University of Virginia blogger Dean J recently posted answers in response to applicants’ questions about the essays. One response addressed several queries about the best way to either “grab the reader’s attention” or “stand out.”
“I wish whoever is telling students they have to be completely unique in their essays or that their application has to ‘stand out’ would take it down a notch. Most students write about normal things like their family, an academic interest, an activity, a piece of literature/music/art that influenced them. You can write about the same book that a dozen other people do and what will make your essay different is that your reaction to the story will be yours alone.”
I agree with the overarching point of the response, but I would add some additional nuances if I were answering the question.
The two most important words in that response are “yours alone.” The best college essays, no matter the prompt, word count, or school, are those that only the applicant could write. At Collegewise, we call this “owning your story.” And while some students may have experienced something that nobody else applying to college has, in most cases, you take ownership of a story by injecting as much detail into it as possible.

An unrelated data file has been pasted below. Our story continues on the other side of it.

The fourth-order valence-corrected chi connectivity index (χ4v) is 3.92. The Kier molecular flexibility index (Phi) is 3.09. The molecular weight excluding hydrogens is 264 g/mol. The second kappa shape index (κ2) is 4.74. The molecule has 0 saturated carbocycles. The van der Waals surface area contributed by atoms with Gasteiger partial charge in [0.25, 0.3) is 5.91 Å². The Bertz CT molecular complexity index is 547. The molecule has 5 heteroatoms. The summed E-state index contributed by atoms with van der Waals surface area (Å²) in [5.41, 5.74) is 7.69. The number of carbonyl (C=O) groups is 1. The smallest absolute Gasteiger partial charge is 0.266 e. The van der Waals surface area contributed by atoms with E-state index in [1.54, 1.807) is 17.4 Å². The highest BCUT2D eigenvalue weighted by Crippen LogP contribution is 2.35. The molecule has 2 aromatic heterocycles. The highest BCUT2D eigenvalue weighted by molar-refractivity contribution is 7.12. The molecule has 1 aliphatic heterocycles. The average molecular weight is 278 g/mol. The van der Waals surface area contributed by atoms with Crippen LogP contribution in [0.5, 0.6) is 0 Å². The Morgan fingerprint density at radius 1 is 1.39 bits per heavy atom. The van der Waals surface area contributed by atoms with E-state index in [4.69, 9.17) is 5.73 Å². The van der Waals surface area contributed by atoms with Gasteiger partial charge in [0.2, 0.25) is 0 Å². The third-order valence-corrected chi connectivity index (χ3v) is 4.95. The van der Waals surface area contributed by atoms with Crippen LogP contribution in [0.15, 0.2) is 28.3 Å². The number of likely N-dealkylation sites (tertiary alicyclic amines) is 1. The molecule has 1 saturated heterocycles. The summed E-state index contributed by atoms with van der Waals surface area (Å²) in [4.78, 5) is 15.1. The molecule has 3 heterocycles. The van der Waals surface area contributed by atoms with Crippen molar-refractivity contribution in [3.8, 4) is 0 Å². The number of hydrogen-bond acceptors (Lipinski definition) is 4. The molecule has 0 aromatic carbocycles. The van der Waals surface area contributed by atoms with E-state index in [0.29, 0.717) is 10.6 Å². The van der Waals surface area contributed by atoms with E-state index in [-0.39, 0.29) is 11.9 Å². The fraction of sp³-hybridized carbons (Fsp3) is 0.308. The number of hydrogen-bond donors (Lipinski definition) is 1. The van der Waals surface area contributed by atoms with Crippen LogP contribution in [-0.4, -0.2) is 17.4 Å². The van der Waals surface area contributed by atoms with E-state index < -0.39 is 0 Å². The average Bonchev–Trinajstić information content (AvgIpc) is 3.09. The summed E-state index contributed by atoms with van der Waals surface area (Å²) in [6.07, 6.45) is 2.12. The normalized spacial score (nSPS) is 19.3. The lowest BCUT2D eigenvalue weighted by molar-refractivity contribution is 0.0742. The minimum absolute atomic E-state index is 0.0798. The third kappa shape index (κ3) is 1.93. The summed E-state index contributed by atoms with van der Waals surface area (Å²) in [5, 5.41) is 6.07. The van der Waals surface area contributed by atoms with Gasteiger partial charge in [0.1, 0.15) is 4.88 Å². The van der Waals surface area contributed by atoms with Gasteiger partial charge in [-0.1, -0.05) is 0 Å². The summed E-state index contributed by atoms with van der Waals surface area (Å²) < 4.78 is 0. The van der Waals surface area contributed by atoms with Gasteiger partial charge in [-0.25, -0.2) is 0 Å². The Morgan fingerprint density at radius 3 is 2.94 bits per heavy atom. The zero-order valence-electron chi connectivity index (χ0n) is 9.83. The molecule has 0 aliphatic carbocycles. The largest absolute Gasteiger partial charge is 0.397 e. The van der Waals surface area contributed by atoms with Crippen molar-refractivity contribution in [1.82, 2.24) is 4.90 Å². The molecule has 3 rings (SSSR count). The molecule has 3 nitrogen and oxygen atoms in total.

Your experience working a part-time job is not like every other student’s experience.
Your experience discovering how much you enjoy art is not like every other student’s experience.
And as related in the UVA example, your reaction to a particular book is not like every other student’s reaction.
But any one of those responses, if devoid of enough detail, could in fact say exactly the same thing that many other writers expressed. Lots of part-time workers had to juggle many responsibilities on the job. It’s not uncommon to be pleasantly surprised that you enjoyed a course. And you were not the first to find Huckleberry Finn fascinating because it gave you insight into a different period of U.S. history.
As the UVA blogger points out, you don’t need to artificially inject attention-grabbing strategy into your application. But ownership isn’t granted just because you decide to write about your experience. Ownership must be claimed by injecting the detail.
The formula we use at Collegewise:
1. Could someone else tell this story? If so, inject more detail.
2. If you can’t find enough detail to take ownership, choose a different story.
You are, in fact, one of a kind. There is no carbon copy of you applying to college. And those stories that are uniquely yours? They’re what make you unique.